Irish showjumper Cian O'Connor reveals his secret weapon for success with his new ride Callisto

At the Spruce Meadows Masters Tournament in Canada last week (8-11 September), Irish showjumper Cian O’Connor found the winning formula with new ride Callisto, who has an unusual phobia — other horses.

After winning Saturday’s 1.50m Suncor Energy Winning Round competition, the nine-year-old Dutch warmblood gelding was ridden in to the prize-giving ceremony wearing Cian’s secret weapon, a pair of blinkers.

“The previous rider had difficulty warming him up if a horse came towards him, so I spent a lot of time working with him, and trying to get him relaxed,” said Cian.

“We started using blinkers in his training and that has really helped him a lot. He does not wear them in the competition, but just during the warm-up, so he stays relaxed and focused.”

The Quasimodo Z gelding came to Cian from Frenchman Aymeric De Ponnat at the start of this year and Cian was told that the horse had an issue with having other horses around him. They made their debut at the Winter Equestrian Festival in Florida and it was here that Cian spotted a New Zealand rider using blinkers on his horse and decided to try a pair with Callisto.

There were no FEI regulations at the time regarding the use of blinkers so Cian contacted the organisation and a rule was introduced stating that they may be used in training and warm-up but not in the ring.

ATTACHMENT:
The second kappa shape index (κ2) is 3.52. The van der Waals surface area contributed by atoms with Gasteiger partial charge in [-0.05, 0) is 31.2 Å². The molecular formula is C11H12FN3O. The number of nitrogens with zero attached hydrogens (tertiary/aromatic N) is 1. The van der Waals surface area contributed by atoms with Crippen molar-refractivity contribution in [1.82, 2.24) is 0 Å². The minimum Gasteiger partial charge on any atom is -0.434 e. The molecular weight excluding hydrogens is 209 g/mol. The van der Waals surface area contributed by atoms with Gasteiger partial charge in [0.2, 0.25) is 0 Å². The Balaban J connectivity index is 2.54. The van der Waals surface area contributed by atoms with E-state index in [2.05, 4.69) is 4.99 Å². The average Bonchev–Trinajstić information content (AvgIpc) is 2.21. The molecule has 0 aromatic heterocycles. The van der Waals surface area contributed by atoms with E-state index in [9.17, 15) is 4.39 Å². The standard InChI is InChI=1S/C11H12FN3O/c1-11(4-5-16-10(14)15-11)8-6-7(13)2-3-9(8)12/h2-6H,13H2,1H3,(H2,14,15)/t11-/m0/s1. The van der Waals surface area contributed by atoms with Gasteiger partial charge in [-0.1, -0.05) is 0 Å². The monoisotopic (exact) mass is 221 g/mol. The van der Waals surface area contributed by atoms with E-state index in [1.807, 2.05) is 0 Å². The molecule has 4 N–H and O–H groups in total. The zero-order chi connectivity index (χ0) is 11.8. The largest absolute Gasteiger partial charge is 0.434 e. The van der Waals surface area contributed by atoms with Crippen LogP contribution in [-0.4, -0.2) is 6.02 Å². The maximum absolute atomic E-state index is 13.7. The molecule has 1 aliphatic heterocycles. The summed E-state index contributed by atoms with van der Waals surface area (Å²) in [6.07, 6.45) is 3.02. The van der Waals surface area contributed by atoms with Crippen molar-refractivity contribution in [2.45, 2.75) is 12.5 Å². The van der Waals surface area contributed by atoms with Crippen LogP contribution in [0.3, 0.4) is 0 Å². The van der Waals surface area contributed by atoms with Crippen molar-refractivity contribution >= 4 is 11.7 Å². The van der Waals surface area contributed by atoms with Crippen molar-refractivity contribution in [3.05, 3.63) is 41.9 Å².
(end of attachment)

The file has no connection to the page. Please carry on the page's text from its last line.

“It’s a sensible ruling for saftey’s sake,” Cian told H&H. “And more and more riders seem to be using blinkers now — Joe Clayton saw me using them and came and asked me about them and the word seems to be spreading. Callisto wears them until we get to the in-gate, then we whip them off to go in the ring and then put them back on when he comes out.

“Horses are herd animals, so I do not know why he is like that. Maybe he just got a fright at some stage,” said the Co. Meath rider.

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“Gradually I am going to take the blinkers back and I would say eventually he will be able to go without them. He has not been as afraid, so it is interesting how they have worked. As he has started to settle, I can train him and jump him bigger, and I think he is going to be a really exciting horse for the future.”

You can read the full report from Spruce Meadows in this week’s Horse & Hound, out today (15 September)